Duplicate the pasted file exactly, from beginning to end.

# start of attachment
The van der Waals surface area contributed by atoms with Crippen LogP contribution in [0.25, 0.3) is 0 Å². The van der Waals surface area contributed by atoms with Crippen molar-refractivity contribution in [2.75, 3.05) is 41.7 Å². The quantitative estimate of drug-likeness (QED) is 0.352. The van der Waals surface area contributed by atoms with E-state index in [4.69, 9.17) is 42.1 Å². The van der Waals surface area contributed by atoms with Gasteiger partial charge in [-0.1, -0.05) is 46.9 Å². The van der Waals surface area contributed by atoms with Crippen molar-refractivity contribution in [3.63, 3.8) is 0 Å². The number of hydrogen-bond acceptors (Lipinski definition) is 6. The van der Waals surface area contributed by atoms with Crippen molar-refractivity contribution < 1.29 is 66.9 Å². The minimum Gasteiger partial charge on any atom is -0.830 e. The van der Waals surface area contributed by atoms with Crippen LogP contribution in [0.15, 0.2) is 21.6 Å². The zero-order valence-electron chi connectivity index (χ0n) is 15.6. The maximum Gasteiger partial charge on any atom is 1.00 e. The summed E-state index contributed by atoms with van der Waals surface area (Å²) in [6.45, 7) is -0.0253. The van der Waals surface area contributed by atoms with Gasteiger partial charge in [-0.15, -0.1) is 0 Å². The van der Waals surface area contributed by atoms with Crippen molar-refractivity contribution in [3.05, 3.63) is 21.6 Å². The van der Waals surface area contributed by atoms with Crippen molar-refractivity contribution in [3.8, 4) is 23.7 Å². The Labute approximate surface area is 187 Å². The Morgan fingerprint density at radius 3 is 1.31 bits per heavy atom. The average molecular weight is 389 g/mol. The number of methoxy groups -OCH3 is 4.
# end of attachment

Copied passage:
The van der Waals surface area contributed by atoms with Crippen LogP contribution in [0.25, 0.3) is 0 Å². The van der Waals surface area contributed by atoms with Crippen molar-refractivity contribution in [2.75, 3.05) is 41.7 Å². The quantitative estimate of drug-likeness (QED) is 0.352. The van der Waals surface area contributed by atoms with E-state index in [4.69, 9.17) is 42.1 Å². The van der Waals surface area contributed by atoms with Gasteiger partial charge in [-0.1, -0.05) is 46.9 Å². The van der Waals surface area contributed by atoms with Crippen molar-refractivity contribution in [3.63, 3.8) is 0 Å². The number of hydrogen-bond acceptors (Lipinski definition) is 6. The van der Waals surface area contributed by atoms with Crippen molar-refractivity contribution < 1.29 is 66.9 Å². The minimum Gasteiger partial charge on any atom is -0.830 e. The van der Waals surface area contributed by atoms with Crippen LogP contribution in [0.15, 0.2) is 21.6 Å². The zero-order valence-electron chi connectivity index (χ0n) is 15.6. The maximum Gasteiger partial charge on any atom is 1.00 e. The summed E-state index contributed by atoms with van der Waals surface area (Å²) in [6.45, 7) is -0.0253. The van der Waals surface area contributed by atoms with Gasteiger partial charge in [-0.15, -0.1) is 0 Å². The van der Waals surface area contributed by atoms with Crippen molar-refractivity contribution in [3.05, 3.63) is 21.6 Å². The van der Waals surface area contributed by atoms with Crippen molar-refractivity contribution in [3.8, 4) is 23.7 Å². The Labute approximate surface area is 187 Å². The Morgan fingerprint density at radius 3 is 1.31 bits per heavy atom. The average molecular weight is 389 g/mol. The number of methoxy groups -OCH3 is 4.